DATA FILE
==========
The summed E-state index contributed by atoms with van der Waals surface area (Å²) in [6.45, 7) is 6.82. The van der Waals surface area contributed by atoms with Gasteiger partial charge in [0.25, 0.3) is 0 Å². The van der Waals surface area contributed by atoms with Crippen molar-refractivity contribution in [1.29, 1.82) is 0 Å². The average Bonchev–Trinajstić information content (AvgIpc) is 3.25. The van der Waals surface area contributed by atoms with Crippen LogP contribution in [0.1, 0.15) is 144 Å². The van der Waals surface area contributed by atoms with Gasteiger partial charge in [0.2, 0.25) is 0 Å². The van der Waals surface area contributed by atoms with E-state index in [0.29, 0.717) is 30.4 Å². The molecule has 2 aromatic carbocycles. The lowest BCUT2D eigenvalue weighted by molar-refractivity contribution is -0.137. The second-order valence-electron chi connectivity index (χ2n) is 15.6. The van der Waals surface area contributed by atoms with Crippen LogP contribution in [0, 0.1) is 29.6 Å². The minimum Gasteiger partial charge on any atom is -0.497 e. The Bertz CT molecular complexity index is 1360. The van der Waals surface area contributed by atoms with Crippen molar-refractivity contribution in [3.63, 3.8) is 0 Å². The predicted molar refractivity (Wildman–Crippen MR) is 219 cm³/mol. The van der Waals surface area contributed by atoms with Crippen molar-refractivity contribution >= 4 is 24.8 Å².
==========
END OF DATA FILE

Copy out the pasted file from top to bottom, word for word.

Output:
The summed E-state index contributed by atoms with van der Waals surface area (Å²) in [6.45, 7) is 6.82. The van der Waals surface area contributed by atoms with Gasteiger partial charge in [0.25, 0.3) is 0 Å². The van der Waals surface area contributed by atoms with Crippen molar-refractivity contribution in [1.29, 1.82) is 0 Å². The average Bonchev–Trinajstić information content (AvgIpc) is 3.25. The van der Waals surface area contributed by atoms with Crippen LogP contribution in [0.1, 0.15) is 144 Å². The van der Waals surface area contributed by atoms with Gasteiger partial charge in [0.2, 0.25) is 0 Å². The van der Waals surface area contributed by atoms with E-state index in [0.29, 0.717) is 30.4 Å². The molecule has 2 aromatic carbocycles. The lowest BCUT2D eigenvalue weighted by molar-refractivity contribution is -0.137. The second-order valence-electron chi connectivity index (χ2n) is 15.6. The van der Waals surface area contributed by atoms with Crippen LogP contribution in [0, 0.1) is 29.6 Å². The minimum Gasteiger partial charge on any atom is -0.497 e. The Bertz CT molecular complexity index is 1360. The van der Waals surface area contributed by atoms with Crippen molar-refractivity contribution in [3.63, 3.8) is 0 Å². The predicted molar refractivity (Wildman–Crippen MR) is 219 cm³/mol. The van der Waals surface area contributed by atoms with Crippen molar-refractivity contribution >= 4 is 24.8 Å².